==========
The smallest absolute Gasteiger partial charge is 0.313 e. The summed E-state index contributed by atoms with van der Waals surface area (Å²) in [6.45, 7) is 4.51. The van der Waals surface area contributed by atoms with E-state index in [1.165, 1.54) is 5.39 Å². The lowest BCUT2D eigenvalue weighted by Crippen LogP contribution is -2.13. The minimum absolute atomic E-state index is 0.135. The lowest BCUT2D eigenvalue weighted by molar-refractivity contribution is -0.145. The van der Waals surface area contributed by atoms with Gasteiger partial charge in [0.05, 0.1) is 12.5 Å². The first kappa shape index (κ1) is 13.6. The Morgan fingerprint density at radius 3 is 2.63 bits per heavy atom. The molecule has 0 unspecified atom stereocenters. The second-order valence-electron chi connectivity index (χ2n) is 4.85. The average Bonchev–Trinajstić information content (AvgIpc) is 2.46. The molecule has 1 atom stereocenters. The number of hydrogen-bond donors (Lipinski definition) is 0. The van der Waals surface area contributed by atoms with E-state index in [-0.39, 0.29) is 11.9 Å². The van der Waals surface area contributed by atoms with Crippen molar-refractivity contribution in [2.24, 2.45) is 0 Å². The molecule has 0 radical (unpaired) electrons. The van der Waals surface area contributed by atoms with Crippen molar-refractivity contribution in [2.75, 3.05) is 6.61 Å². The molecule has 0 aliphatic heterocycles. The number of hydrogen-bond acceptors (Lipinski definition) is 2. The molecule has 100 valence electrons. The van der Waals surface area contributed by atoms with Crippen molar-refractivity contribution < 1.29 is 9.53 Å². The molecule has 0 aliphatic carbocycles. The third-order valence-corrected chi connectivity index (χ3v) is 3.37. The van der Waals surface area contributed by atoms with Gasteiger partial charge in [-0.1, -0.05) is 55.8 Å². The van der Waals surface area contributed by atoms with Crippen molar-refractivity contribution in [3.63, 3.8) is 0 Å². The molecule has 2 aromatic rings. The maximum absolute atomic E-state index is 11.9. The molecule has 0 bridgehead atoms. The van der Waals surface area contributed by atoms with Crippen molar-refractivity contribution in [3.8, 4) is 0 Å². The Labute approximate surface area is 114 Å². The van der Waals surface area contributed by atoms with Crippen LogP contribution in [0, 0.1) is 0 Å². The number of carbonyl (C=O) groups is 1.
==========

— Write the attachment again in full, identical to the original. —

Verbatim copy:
The smallest absolute Gasteiger partial charge is 0.313 e. The summed E-state index contributed by atoms with van der Waals surface area (Å²) in [6.45, 7) is 4.51. The van der Waals surface area contributed by atoms with E-state index in [1.165, 1.54) is 5.39 Å². The lowest BCUT2D eigenvalue weighted by Crippen LogP contribution is -2.13. The minimum absolute atomic E-state index is 0.135. The lowest BCUT2D eigenvalue weighted by molar-refractivity contribution is -0.145. The van der Waals surface area contributed by atoms with Gasteiger partial charge in [0.05, 0.1) is 12.5 Å². The first kappa shape index (κ1) is 13.6. The Morgan fingerprint density at radius 3 is 2.63 bits per heavy atom. The molecule has 0 unspecified atom stereocenters. The second-order valence-electron chi connectivity index (χ2n) is 4.85. The average Bonchev–Trinajstić information content (AvgIpc) is 2.46. The molecule has 1 atom stereocenters. The number of hydrogen-bond donors (Lipinski definition) is 0. The van der Waals surface area contributed by atoms with E-state index in [-0.39, 0.29) is 11.9 Å². The van der Waals surface area contributed by atoms with Crippen molar-refractivity contribution in [2.24, 2.45) is 0 Å². The molecule has 0 radical (unpaired) electrons. The van der Waals surface area contributed by atoms with Crippen molar-refractivity contribution in [2.75, 3.05) is 6.61 Å². The molecule has 0 aliphatic heterocycles. The number of hydrogen-bond acceptors (Lipinski definition) is 2. The molecule has 100 valence electrons. The van der Waals surface area contributed by atoms with Crippen molar-refractivity contribution < 1.29 is 9.53 Å². The molecule has 0 aliphatic carbocycles. The third-order valence-corrected chi connectivity index (χ3v) is 3.37. The van der Waals surface area contributed by atoms with Gasteiger partial charge in [-0.1, -0.05) is 55.8 Å². The van der Waals surface area contributed by atoms with Crippen molar-refractivity contribution in [3.63, 3.8) is 0 Å². The molecule has 2 aromatic rings. The maximum absolute atomic E-state index is 11.9. The molecule has 0 bridgehead atoms. The van der Waals surface area contributed by atoms with Crippen molar-refractivity contribution in [3.8, 4) is 0 Å². The Labute approximate surface area is 114 Å². The van der Waals surface area contributed by atoms with Crippen LogP contribution in [0, 0.1) is 0 Å². The number of carbonyl (C=O) groups is 1.